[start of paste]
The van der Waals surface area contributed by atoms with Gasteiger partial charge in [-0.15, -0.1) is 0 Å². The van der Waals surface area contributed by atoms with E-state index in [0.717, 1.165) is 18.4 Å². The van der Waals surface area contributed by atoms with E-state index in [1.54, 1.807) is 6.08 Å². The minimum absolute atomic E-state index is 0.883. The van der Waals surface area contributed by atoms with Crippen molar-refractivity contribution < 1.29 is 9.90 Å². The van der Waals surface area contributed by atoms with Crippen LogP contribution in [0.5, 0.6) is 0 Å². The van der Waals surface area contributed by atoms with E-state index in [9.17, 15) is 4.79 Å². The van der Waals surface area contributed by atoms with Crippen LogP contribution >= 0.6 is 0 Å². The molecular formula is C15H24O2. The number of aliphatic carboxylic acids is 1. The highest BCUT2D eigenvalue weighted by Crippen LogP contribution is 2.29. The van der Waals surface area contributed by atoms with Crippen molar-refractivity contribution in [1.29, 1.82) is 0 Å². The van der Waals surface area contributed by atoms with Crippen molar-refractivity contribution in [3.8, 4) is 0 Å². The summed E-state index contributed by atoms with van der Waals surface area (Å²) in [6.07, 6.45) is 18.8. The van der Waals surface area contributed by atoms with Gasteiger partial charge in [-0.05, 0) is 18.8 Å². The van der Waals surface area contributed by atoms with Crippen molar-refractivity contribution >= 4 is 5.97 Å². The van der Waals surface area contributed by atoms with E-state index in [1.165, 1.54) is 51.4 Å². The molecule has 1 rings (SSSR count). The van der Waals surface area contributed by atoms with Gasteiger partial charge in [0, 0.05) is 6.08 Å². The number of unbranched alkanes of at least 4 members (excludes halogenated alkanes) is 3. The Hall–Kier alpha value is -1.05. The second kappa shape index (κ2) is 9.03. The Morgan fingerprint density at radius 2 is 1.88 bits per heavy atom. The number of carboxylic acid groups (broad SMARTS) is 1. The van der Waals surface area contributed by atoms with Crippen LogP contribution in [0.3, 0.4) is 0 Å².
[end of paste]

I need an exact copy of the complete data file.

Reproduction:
The van der Waals surface area contributed by atoms with Gasteiger partial charge in [-0.15, -0.1) is 0 Å². The van der Waals surface area contributed by atoms with E-state index in [0.717, 1.165) is 18.4 Å². The van der Waals surface area contributed by atoms with E-state index in [1.54, 1.807) is 6.08 Å². The minimum absolute atomic E-state index is 0.883. The van der Waals surface area contributed by atoms with Crippen molar-refractivity contribution < 1.29 is 9.90 Å². The van der Waals surface area contributed by atoms with Crippen LogP contribution in [0.5, 0.6) is 0 Å². The van der Waals surface area contributed by atoms with E-state index in [9.17, 15) is 4.79 Å². The van der Waals surface area contributed by atoms with Crippen LogP contribution >= 0.6 is 0 Å². The molecular formula is C15H24O2. The number of aliphatic carboxylic acids is 1. The highest BCUT2D eigenvalue weighted by Crippen LogP contribution is 2.29. The van der Waals surface area contributed by atoms with Crippen molar-refractivity contribution in [1.29, 1.82) is 0 Å². The van der Waals surface area contributed by atoms with Crippen molar-refractivity contribution in [3.8, 4) is 0 Å². The summed E-state index contributed by atoms with van der Waals surface area (Å²) in [6.07, 6.45) is 18.8. The van der Waals surface area contributed by atoms with Gasteiger partial charge in [-0.05, 0) is 18.8 Å². The van der Waals surface area contributed by atoms with Crippen molar-refractivity contribution >= 4 is 5.97 Å². The van der Waals surface area contributed by atoms with E-state index in [1.165, 1.54) is 51.4 Å². The molecule has 1 rings (SSSR count). The van der Waals surface area contributed by atoms with Gasteiger partial charge in [0, 0.05) is 6.08 Å². The number of unbranched alkanes of at least 4 members (excludes halogenated alkanes) is 3. The Hall–Kier alpha value is -1.05. The second kappa shape index (κ2) is 9.03. The Morgan fingerprint density at radius 2 is 1.88 bits per heavy atom. The number of carboxylic acid groups (broad SMARTS) is 1. The van der Waals surface area contributed by atoms with Crippen LogP contribution in [0.3, 0.4) is 0 Å².